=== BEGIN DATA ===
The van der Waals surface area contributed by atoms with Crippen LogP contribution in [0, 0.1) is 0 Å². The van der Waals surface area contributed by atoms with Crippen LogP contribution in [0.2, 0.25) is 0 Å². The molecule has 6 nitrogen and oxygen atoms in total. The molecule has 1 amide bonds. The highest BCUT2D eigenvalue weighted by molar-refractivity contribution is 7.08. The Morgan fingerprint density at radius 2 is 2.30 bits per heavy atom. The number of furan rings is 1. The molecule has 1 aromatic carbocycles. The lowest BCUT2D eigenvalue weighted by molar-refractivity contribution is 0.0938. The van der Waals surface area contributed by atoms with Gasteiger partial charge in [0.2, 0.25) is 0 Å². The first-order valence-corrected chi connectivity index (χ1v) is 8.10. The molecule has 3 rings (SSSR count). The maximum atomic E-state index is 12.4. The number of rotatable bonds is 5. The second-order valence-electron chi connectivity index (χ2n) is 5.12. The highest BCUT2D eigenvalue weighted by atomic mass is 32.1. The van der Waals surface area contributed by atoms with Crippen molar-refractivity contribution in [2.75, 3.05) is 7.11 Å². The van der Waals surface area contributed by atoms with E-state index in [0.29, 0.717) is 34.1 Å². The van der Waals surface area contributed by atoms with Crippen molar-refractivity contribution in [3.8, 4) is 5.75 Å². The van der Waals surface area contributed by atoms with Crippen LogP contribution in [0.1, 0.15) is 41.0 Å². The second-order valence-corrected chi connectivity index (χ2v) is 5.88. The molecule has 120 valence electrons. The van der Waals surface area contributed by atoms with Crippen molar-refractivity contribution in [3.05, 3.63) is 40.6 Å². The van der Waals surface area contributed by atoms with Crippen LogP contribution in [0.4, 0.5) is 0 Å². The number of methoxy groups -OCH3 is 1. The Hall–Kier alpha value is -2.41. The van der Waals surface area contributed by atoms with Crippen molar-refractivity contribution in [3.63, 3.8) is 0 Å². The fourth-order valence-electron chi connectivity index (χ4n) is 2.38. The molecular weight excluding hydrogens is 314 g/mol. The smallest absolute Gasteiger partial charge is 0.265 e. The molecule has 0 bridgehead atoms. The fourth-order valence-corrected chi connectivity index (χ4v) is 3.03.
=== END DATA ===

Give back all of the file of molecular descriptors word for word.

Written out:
The van der Waals surface area contributed by atoms with Crippen LogP contribution in [0, 0.1) is 0 Å². The van der Waals surface area contributed by atoms with Crippen LogP contribution in [0.2, 0.25) is 0 Å². The molecule has 6 nitrogen and oxygen atoms in total. The molecule has 1 amide bonds. The highest BCUT2D eigenvalue weighted by molar-refractivity contribution is 7.08. The Morgan fingerprint density at radius 2 is 2.30 bits per heavy atom. The number of furan rings is 1. The molecule has 1 aromatic carbocycles. The lowest BCUT2D eigenvalue weighted by molar-refractivity contribution is 0.0938. The van der Waals surface area contributed by atoms with Gasteiger partial charge in [0.2, 0.25) is 0 Å². The first-order valence-corrected chi connectivity index (χ1v) is 8.10. The molecule has 3 rings (SSSR count). The maximum atomic E-state index is 12.4. The number of rotatable bonds is 5. The second-order valence-electron chi connectivity index (χ2n) is 5.12. The highest BCUT2D eigenvalue weighted by atomic mass is 32.1. The van der Waals surface area contributed by atoms with Crippen molar-refractivity contribution in [2.75, 3.05) is 7.11 Å². The van der Waals surface area contributed by atoms with E-state index in [0.29, 0.717) is 34.1 Å². The van der Waals surface area contributed by atoms with Crippen molar-refractivity contribution in [3.8, 4) is 5.75 Å². The van der Waals surface area contributed by atoms with Crippen LogP contribution in [0.1, 0.15) is 41.0 Å². The second-order valence-corrected chi connectivity index (χ2v) is 5.88. The molecule has 120 valence electrons. The van der Waals surface area contributed by atoms with Crippen molar-refractivity contribution in [3.05, 3.63) is 40.6 Å². The van der Waals surface area contributed by atoms with Crippen LogP contribution in [0.4, 0.5) is 0 Å². The number of methoxy groups -OCH3 is 1. The Hall–Kier alpha value is -2.41. The van der Waals surface area contributed by atoms with Crippen molar-refractivity contribution in [3.63, 3.8) is 0 Å². The fourth-order valence-electron chi connectivity index (χ4n) is 2.38. The molecular weight excluding hydrogens is 314 g/mol. The smallest absolute Gasteiger partial charge is 0.265 e. The molecule has 0 bridgehead atoms. The fourth-order valence-corrected chi connectivity index (χ4v) is 3.03.